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‘Orange Sunshine’: Tune In, Turn On With 100 Million Hits Of LSD (#SXSW)

Posted in Journalism, and SXSW

LSD is back in the news, as scientists begin to study this intriguing substance again.

After spending years banished to the realms of forbidden science, a study published in March from The Proceedings of the National Academy Of Sciences USA used neural imaging to examine the areas of the brain activated by the psychedelic drug. David Nuitt, a lead researcher, told Nature that he thinks LSD has potential to treat addiction and depression.

In the 1960s and 1970s, scientists and psychotherapists were fascinated by the therapeutic potential of psychedelics like LSD and psilocybin (the active ingredient in hallucinogenic mushrooms), even as everyday Americans experienced their effects firsthand by the thousands. A politically-motivated surge in the war on drugs sent both research and psychedelic culture underground.

Orange Sunshine,” which premiered at SXSW in March, tells the story of The Brotherhood Of Eternal Love, the hippie surfer cult that fueled America’s LSD boom. In the name of helping the country “turn on,” they created and distributed millions of hits of acid to celebrities and festival-goers alike.

“It’s an incredible story,” director William A. Kirkley said during a Q&A session after the screening I attended.

“I’m from Orange County and I had heard almost urban legends of this group growing up,” he said. “I couldn’t believe that something happened in a place that’s so conservative.”

Michael Randall of the Brotherhood of Eternal Love, in "Orange Sunshine."
Michael Randall of the Brotherhood of Eternal Love, in “Orange Sunshine.”

Michael Randall, a key member of the Brotherhood, and his wife Carol, who also played an important role in their activities, were also in attendance. The pair spoke proudly of their continued use of LSD — they tripped together at New Years — and continue to advocate for responsible, spiritual use of psychedelic drugs.

“As people, as a group, as a brotherhood we educated people on how to turn on, tune in and go within,” Carol explained.

Now “we put out a psychedelic guidebook that we give away for free” at festivals, she added.

To fuel their sincerely-held belief that the world would be better if we all took acid, the Brotherhood also built an international drug smuggling ring. Members traveled the world, purchasing marijuana and hashish wholesale in Afghanistan and distributing psychedelics.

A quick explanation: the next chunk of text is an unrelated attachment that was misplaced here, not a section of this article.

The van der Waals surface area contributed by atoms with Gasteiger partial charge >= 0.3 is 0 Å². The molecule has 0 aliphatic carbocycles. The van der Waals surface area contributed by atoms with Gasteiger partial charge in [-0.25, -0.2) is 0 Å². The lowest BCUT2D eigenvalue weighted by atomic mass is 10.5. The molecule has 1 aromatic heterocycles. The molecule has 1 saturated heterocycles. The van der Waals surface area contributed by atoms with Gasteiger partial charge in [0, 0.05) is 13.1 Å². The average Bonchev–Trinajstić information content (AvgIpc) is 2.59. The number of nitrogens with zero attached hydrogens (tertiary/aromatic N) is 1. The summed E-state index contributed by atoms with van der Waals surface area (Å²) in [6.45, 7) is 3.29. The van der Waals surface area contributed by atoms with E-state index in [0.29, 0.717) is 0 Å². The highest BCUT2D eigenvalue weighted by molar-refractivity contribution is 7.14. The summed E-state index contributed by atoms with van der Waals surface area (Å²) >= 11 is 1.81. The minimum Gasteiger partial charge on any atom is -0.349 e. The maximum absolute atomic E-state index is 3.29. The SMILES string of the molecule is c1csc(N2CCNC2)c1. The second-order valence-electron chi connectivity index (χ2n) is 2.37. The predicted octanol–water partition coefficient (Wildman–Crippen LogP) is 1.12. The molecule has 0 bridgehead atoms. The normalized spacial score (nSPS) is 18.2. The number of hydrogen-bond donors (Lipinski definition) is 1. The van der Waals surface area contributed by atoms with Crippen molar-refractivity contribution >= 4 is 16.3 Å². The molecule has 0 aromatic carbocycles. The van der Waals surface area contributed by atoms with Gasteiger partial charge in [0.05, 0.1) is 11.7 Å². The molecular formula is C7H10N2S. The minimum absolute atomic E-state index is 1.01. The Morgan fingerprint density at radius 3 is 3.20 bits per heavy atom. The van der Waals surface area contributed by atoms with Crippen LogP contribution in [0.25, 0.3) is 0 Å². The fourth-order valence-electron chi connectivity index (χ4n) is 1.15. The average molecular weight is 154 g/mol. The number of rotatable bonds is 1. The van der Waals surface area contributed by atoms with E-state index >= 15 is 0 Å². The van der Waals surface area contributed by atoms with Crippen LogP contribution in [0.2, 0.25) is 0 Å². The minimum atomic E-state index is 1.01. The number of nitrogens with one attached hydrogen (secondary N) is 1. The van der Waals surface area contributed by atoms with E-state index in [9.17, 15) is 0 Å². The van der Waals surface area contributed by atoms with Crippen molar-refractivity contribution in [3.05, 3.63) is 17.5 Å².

There’s obviously a fascinating contrast here, between an idealistic, spiritual group that wanted to make the world a better place, and the drug empire that resulted. Along the way, they broke Timothy Leary, the counterculture’s philosopher king, out of prison, and dosed police officers with LSD at protests.

Of course, the state came down on them hard, resulting in the death of some and the exile of others, including the Randalls and their children, who went into hiding for years.

“We stayed together as a family,” Michael explained. “We didn’t have much choice. We made certain lifestyle and cultural decisions and repercussions resulted and the kids were along for the ride. They always knew they were loved.”

1969: Ron Bevan, a core member of The Brotherhood Of Eternal Love, during one of his frequent drug-buying trips to Afghanistan. The Brotherhood used hashish and other drugs to help fund their LSD production. (Orange Sunshine)
1969: Ron Bevan, a core member of The Brotherhood Of Eternal Love, during one of his frequent drug-buying trips to Afghanistan. The Brotherhood used hashish and other drugs to help fund their LSD production. (Orange Sunshine)

He defended his choices, adding, “If it was scary, it was coming from the authorities that chased us around and were so cruel and reckless.”

The film uses a mixture of interviews, photographs, and staged reenactments of the events of the era, much of them filmed on Super 8 film.

“There wasn’t a whole lot of archival material with their story — being in the drug business, you usually don’t have your picture taken that much,” Kirkley explained.

The film often feels like a home movie, with moments of lyrical magical realism mixed in. It’s a technique that mostly works, but occasionally felt jarring in moments when the juxtaposition between real life and fictional recreation felt especially stark.

While the film features some law enforcement viewpoints, mostly from Neil Purcell, the Laguna Beach chief of police (he’s “still unamused a half-century later” declared Variety), and there’s one notable overdose in the tale, Kirkley mostly allows “Orange Sunshine” to be a positive vision of the influence on LSD, saving its criticism for the fatal tyranny of the war on drugs.

“I really wanted to tell their perspective and their story. We’ve all see those LSD documentaries from the law enforcement side” full of anti-drug horror stories, Kirkley suggested.

Randall believes that LSD is safer than alcohol. “If you took what percentage of people that took LSD had a bad trip. A bad trip that really became where they did harm to themselves. I think that it’s a lot less than people under the influence of alcohol have had bad trips.”

However, he stressed that “it’s a spiritual path and a beautiful spiritual path but it’s not for everyone. It’s demanding and rewarding.”

Despite those cautionary notes, Randall closed by saying, “We encourage everyone to take LSD.”

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Orange Sunshine: Tune In, Turn On With 100 Million Hits Of LSD (#SXSW) by Kit O’Connell is licensed under a Creative Commons Attribution 4.0 International License.
Based on a work at https://kitoconnell.com/2016/04/19/orange-sunshine-sxsw/.

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